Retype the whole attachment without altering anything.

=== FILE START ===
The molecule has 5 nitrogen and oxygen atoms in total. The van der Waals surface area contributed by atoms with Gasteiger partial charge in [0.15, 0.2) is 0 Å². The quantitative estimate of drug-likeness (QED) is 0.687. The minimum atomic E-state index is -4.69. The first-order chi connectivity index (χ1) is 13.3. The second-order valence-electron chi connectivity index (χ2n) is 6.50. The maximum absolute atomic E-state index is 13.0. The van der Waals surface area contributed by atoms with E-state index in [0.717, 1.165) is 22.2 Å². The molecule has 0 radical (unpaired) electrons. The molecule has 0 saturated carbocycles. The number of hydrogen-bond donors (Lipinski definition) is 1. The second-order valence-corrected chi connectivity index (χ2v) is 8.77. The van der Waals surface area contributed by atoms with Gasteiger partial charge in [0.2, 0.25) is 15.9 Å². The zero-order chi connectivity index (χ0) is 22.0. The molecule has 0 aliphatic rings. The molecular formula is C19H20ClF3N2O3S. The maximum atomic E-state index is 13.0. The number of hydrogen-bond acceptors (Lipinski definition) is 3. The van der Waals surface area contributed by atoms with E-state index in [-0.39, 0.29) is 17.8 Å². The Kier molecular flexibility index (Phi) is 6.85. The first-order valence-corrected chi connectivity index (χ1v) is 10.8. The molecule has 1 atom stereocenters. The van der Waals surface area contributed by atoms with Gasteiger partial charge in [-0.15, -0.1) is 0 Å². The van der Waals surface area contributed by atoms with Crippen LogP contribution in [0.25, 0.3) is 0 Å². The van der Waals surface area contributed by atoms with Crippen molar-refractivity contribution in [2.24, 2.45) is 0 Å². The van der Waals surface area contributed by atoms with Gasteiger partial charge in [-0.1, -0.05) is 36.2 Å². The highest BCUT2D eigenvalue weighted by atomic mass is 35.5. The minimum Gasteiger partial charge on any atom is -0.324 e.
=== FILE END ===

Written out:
The molecule has 5 nitrogen and oxygen atoms in total. The van der Waals surface area contributed by atoms with Gasteiger partial charge in [0.15, 0.2) is 0 Å². The quantitative estimate of drug-likeness (QED) is 0.687. The minimum atomic E-state index is -4.69. The first-order chi connectivity index (χ1) is 13.3. The second-order valence-electron chi connectivity index (χ2n) is 6.50. The maximum absolute atomic E-state index is 13.0. The van der Waals surface area contributed by atoms with E-state index in [0.717, 1.165) is 22.2 Å². The molecule has 0 radical (unpaired) electrons. The molecule has 0 saturated carbocycles. The number of hydrogen-bond donors (Lipinski definition) is 1. The second-order valence-corrected chi connectivity index (χ2v) is 8.77. The van der Waals surface area contributed by atoms with Gasteiger partial charge in [0.2, 0.25) is 15.9 Å². The zero-order chi connectivity index (χ0) is 22.0. The molecule has 0 aliphatic rings. The molecular formula is C19H20ClF3N2O3S. The maximum atomic E-state index is 13.0. The number of hydrogen-bond acceptors (Lipinski definition) is 3. The van der Waals surface area contributed by atoms with E-state index in [-0.39, 0.29) is 17.8 Å². The Kier molecular flexibility index (Phi) is 6.85. The first-order valence-corrected chi connectivity index (χ1v) is 10.8. The molecule has 1 atom stereocenters. The van der Waals surface area contributed by atoms with Gasteiger partial charge in [-0.15, -0.1) is 0 Å². The van der Waals surface area contributed by atoms with Crippen LogP contribution in [0.25, 0.3) is 0 Å². The van der Waals surface area contributed by atoms with Crippen molar-refractivity contribution in [2.24, 2.45) is 0 Å². The van der Waals surface area contributed by atoms with Gasteiger partial charge in [-0.1, -0.05) is 36.2 Å². The highest BCUT2D eigenvalue weighted by atomic mass is 35.5. The minimum Gasteiger partial charge on any atom is -0.324 e.